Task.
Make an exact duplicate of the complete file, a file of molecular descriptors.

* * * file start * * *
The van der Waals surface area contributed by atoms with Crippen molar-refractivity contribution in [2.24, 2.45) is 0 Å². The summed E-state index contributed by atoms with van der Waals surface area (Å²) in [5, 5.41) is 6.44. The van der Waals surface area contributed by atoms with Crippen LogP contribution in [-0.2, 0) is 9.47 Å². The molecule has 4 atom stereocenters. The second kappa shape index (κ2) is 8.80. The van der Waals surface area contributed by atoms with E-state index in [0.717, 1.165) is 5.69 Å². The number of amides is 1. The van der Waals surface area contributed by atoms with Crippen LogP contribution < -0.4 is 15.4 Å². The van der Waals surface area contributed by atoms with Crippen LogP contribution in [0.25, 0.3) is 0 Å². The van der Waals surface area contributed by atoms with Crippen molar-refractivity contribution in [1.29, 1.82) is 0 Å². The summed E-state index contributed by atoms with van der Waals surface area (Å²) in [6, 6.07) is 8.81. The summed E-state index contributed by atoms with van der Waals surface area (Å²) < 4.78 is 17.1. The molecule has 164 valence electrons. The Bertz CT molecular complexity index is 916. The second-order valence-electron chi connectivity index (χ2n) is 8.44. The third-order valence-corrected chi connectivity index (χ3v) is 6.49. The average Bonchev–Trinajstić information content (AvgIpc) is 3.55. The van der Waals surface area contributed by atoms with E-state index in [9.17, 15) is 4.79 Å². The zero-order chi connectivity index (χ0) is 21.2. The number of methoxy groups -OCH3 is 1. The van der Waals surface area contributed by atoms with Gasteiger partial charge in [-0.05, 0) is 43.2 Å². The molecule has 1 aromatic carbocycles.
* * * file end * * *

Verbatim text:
The van der Waals surface area contributed by atoms with Crippen molar-refractivity contribution in [2.24, 2.45) is 0 Å². The summed E-state index contributed by atoms with van der Waals surface area (Å²) in [5, 5.41) is 6.44. The van der Waals surface area contributed by atoms with Crippen LogP contribution in [-0.2, 0) is 9.47 Å². The molecule has 4 atom stereocenters. The second kappa shape index (κ2) is 8.80. The van der Waals surface area contributed by atoms with E-state index in [0.717, 1.165) is 5.69 Å². The number of amides is 1. The van der Waals surface area contributed by atoms with Crippen LogP contribution < -0.4 is 15.4 Å². The van der Waals surface area contributed by atoms with Crippen LogP contribution in [0.25, 0.3) is 0 Å². The van der Waals surface area contributed by atoms with Crippen molar-refractivity contribution in [1.29, 1.82) is 0 Å². The summed E-state index contributed by atoms with van der Waals surface area (Å²) in [6, 6.07) is 8.81. The summed E-state index contributed by atoms with van der Waals surface area (Å²) < 4.78 is 17.1. The molecule has 164 valence electrons. The Bertz CT molecular complexity index is 916. The second-order valence-electron chi connectivity index (χ2n) is 8.44. The third-order valence-corrected chi connectivity index (χ3v) is 6.49. The average Bonchev–Trinajstić information content (AvgIpc) is 3.55. The van der Waals surface area contributed by atoms with E-state index in [9.17, 15) is 4.79 Å². The zero-order chi connectivity index (χ0) is 21.2. The number of methoxy groups -OCH3 is 1. The van der Waals surface area contributed by atoms with Gasteiger partial charge in [-0.05, 0) is 43.2 Å². The molecule has 1 aromatic carbocycles.